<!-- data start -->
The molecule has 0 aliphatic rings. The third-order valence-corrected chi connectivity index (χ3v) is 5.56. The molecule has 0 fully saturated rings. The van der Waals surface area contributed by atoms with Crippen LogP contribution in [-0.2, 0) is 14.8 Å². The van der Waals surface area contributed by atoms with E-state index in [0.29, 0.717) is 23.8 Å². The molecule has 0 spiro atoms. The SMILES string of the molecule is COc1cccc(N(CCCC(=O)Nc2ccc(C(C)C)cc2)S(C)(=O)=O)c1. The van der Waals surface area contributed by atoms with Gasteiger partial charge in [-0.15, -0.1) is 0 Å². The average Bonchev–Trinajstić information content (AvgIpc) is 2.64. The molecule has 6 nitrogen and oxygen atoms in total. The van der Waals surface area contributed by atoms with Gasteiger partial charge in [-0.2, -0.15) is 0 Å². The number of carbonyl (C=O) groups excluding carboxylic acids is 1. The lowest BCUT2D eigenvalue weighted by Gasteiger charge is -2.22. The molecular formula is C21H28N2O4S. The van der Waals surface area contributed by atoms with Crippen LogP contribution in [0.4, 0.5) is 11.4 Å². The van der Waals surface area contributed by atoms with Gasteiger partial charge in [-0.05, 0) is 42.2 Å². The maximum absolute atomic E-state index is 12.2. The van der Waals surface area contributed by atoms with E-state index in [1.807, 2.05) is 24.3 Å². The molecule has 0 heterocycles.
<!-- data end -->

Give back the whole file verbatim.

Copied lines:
The molecule has 0 aliphatic rings. The third-order valence-corrected chi connectivity index (χ3v) is 5.56. The molecule has 0 fully saturated rings. The van der Waals surface area contributed by atoms with Crippen LogP contribution in [-0.2, 0) is 14.8 Å². The van der Waals surface area contributed by atoms with E-state index in [0.29, 0.717) is 23.8 Å². The molecule has 0 spiro atoms. The SMILES string of the molecule is COc1cccc(N(CCCC(=O)Nc2ccc(C(C)C)cc2)S(C)(=O)=O)c1. The van der Waals surface area contributed by atoms with Gasteiger partial charge in [-0.15, -0.1) is 0 Å². The average Bonchev–Trinajstić information content (AvgIpc) is 2.64. The molecule has 6 nitrogen and oxygen atoms in total. The van der Waals surface area contributed by atoms with Gasteiger partial charge in [-0.2, -0.15) is 0 Å². The number of carbonyl (C=O) groups excluding carboxylic acids is 1. The lowest BCUT2D eigenvalue weighted by Gasteiger charge is -2.22. The molecular formula is C21H28N2O4S. The van der Waals surface area contributed by atoms with Crippen LogP contribution in [0.4, 0.5) is 11.4 Å². The van der Waals surface area contributed by atoms with Gasteiger partial charge in [-0.05, 0) is 42.2 Å². The maximum absolute atomic E-state index is 12.2. The van der Waals surface area contributed by atoms with E-state index in [1.807, 2.05) is 24.3 Å². The molecule has 0 heterocycles.